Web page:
By Marek Mazurek | South Bend Tribune
Jan 16, 2020
SOUTH BEND — The city’s board of public safety postponed a vote Wednesday on a proposed “discipline matrix” for police officers. The board’s decision comes fewer than two days after Mayor James Mueller’s office released a statement asking for the delay, saying more time should be allowed for public input.
The board voted unanimously to delay the adoption of the matrix at Wednesday’s meeting, as board members agreed with Mueller that more time for community members to voice their opinions was necessary.
“The key word there is postpone. I do think it’s an excellent system and we’re moving in the right direction,” said board member Luther Taylor. “But I certainly concur with the mayor on postponing it for now.”
There is no set timeline for when the matrix will come up before the board again, though Kacey Gergely, Mueller’s chief of staff, said the disciplinary rubric would be the focus of a Feb. 4 community action group meeting.
“We don’t have a set timeline,” Gergely said. “It’s important to get this right, we are hoping to obviously continue this in a timely manner. It is a top priority to get this instated, but we just want to make sure all relevant stakeholders are able to submit feedback.”
Harvey Mills, president of the South Bend Fraternal Order of Police, agreed with the mayor and the board, saying more time to gather input will be beneficial and that the union supports the matrix.
“I’m glad we’re able to table it for now,” Mills said. “We do want to move forward. We’re in favor of the matrix.”
Police Chief Scott Ruszkowski also supports the delay and said the feedback he’s received indicates the community needs more time to evaluate the disciplinary guidelines.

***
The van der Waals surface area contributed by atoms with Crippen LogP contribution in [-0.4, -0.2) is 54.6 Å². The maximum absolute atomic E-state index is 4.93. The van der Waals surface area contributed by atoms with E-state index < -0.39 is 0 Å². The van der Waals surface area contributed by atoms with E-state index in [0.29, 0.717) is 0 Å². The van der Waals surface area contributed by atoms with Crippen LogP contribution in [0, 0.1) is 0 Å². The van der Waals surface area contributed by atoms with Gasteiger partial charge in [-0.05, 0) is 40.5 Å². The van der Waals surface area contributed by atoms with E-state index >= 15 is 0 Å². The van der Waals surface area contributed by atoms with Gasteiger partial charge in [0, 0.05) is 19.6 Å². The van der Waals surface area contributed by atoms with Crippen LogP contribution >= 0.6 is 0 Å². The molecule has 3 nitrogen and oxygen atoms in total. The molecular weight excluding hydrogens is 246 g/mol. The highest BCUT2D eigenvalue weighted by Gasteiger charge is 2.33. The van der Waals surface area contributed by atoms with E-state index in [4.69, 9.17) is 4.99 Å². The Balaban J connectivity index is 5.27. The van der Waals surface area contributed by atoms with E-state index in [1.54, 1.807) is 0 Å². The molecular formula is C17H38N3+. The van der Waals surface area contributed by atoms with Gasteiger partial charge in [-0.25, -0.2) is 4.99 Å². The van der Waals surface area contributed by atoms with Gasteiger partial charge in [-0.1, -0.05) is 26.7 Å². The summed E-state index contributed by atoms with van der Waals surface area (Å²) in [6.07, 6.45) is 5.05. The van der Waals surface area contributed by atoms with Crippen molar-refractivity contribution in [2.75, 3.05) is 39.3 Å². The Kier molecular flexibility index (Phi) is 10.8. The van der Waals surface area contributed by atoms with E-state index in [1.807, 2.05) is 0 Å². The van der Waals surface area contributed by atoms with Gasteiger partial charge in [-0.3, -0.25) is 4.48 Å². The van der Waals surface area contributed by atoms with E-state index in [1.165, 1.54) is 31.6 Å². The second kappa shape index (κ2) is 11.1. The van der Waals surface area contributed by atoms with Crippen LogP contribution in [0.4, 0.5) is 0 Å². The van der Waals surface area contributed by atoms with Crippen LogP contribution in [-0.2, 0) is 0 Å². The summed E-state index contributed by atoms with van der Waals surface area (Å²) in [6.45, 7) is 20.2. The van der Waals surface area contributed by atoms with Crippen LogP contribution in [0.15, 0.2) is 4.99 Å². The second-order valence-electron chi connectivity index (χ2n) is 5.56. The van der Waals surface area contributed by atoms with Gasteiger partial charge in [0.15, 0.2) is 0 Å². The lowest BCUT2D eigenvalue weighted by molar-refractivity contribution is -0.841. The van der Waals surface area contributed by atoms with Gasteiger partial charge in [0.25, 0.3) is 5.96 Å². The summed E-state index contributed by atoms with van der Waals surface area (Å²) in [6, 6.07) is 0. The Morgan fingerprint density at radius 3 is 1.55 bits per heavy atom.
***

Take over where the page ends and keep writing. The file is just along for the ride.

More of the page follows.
“I talked to [Mayor Mueller], we have the same intent to get this resolved,” Ruszkowski said. “Everybody needs to have input and a stake in this. Neither of us feel that we actually have that.”
The proposed matrix is a system that categorizes potential violations and assigns each category a range of penalties for first, second and third offenses. South Bend city officials introduced the matrix Dec. 18 and originally asked the public to email input to the safety board by Jan. 10 ahead of Wednesday’s meeting.
The matrix has six categories of possible misconduct, labeled A-F, ranging from minor infractions to serious misconduct.
Infractions such as uniform violations call for an oral reprimand on first offense. More severe misconduct, such as the loss of evidence or consuming alcohol on duty, would result in a three-day suspension on first offense, and a 10-day suspension on third offense.
The most severe category of misconduct, which includes preventable fatal crashes and “abuse/misuse of authority,” calls for automatic firing.
In terms of the specific disciplinary measures outlined in the matrix, Mills said he currently doesn’t have any issues with the document. Gergely said she has not received feedback from Mueller regarding specific items in the matrix.
Black Lives Matter in South Bend has advocated for more public discussion around the matrix, according to activist Jorden Giger. The group emailed a list of concerns about the proposal to the Board of Public Safety on Monday. The email contains numerous comments on individual infraction categories, with many calling for harsher penalties for officers acting outside the chain of command.
The group also feels some of the infraction categories are too vague and should be clarified.
Others, however, are disappointed by the delay and urged a timely implementation of the matrix.
“This kind of discipline matrix, in our opinion, is long overdue,” said Nicole MacLaughlin, a member of Faith in Indiana. “We believe this is a very urgent issue and our members are resolute that the city must make good on its commitment to this crucial step in police accountability.”
Faith in Indiana held a news conference expressing support for the discipline matrix on Monday, hours before Mueller announced he would ask to table the topic.
Others pointed out that the matrix can be edited once implemented and that putting an imperfect matrix in place would be better than continuing to operate without one.
“I would urge, that while the delay is fine, that it not go on too long,” said Brad Laird during the public comment portion of Wednesday’s meeting. “It is one necessary element, but not a sufficient element, in restoring and maintaining good trust between the citizens and the police department.”